New screening tool for Tuberculosis

Automated chest-radiography as a new screening tool for Tuberculosis in resource-constrained settings

Almost nine million people around the world become ill with tuberculosis (TB) each year. More than one-third of them fail to gain access to accurate diagnosis or effective treatment and are needlessly suffering and dying from this curable disease. Many of these people live in poverty-stricken areas and have very limited or non-existent access to health services.

Chest radiography has always been widely used to find TB. Digital chest radiography has made X-rays cheaper and easier to use. No films, chemicals and water are needed to produce a digital radiograph and automatic exposure control ensures images of a high quality that are instantly available. One issue remains: the lack of human experts to read the chest radiograph in research constrained settings.

To address this issue Delft Imaging Systems (well known as the inventor of the Odelca camera from the 1960s, one of the most widely used systems in X-ray TB screening in the world) and Radboud University developed the CAD4TB software. With this software, computers can automatically analyse chest radiographs for signs of tuberculosis.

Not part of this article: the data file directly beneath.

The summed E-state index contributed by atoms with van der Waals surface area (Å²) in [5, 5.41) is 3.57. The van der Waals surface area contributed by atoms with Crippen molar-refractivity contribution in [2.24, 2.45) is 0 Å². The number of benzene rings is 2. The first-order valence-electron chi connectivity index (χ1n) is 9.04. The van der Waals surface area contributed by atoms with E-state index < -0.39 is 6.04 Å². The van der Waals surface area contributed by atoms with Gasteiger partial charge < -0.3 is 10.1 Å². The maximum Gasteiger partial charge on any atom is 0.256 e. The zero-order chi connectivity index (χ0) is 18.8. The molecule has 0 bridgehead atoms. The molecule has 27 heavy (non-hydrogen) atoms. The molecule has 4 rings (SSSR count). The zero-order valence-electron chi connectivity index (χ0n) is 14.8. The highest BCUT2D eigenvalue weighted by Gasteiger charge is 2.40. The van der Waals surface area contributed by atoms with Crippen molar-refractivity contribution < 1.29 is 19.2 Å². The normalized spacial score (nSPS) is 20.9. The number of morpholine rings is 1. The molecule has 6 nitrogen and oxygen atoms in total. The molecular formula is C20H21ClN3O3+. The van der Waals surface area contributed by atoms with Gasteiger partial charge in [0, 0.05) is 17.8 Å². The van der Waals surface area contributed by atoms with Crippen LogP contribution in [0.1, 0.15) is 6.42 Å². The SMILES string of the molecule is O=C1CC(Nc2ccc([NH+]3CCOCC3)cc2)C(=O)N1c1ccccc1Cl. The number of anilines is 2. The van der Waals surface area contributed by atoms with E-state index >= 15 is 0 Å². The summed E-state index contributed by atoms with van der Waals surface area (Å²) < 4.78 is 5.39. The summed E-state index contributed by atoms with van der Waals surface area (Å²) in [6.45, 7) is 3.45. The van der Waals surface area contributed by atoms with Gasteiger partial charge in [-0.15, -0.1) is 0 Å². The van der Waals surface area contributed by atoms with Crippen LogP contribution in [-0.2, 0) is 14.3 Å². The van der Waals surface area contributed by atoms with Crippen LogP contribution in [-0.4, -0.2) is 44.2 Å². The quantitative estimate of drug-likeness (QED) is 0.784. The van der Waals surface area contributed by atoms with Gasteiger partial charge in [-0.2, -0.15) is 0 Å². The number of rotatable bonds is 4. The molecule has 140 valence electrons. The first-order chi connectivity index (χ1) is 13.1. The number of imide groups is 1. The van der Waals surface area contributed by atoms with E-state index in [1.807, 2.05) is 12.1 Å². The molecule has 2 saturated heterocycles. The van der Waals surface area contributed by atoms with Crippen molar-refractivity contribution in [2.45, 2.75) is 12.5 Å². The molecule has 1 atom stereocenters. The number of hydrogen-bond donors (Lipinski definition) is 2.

In this project we have expanded the CAD4TB software to include other TB indicators, like HIV status, so that a TB score indicating the likelihood of a person having TB can be generated. The rationale behind this is that new molecular diagnostics for TB hold great potential for tuberculosis (TB) diagnosis, but are costly and time consuming. Radiography can therefore act as a filter: TB suspects undergo symptom screening and chest radiography, and only those with a high score undergo further testing.

A TB clinical decision system (CAD4TB+) has been developed for rapid screening of TB suspects. The system automatically analyses a chest radiography and by combining the result with other TB indicators - like HIV status and age - gives a nominal score between 0-100, the higher the score the more likely it is a TB suspect actually has the disease.
Technology Readiness Level (TRL)
7 - 9
Time period
31 months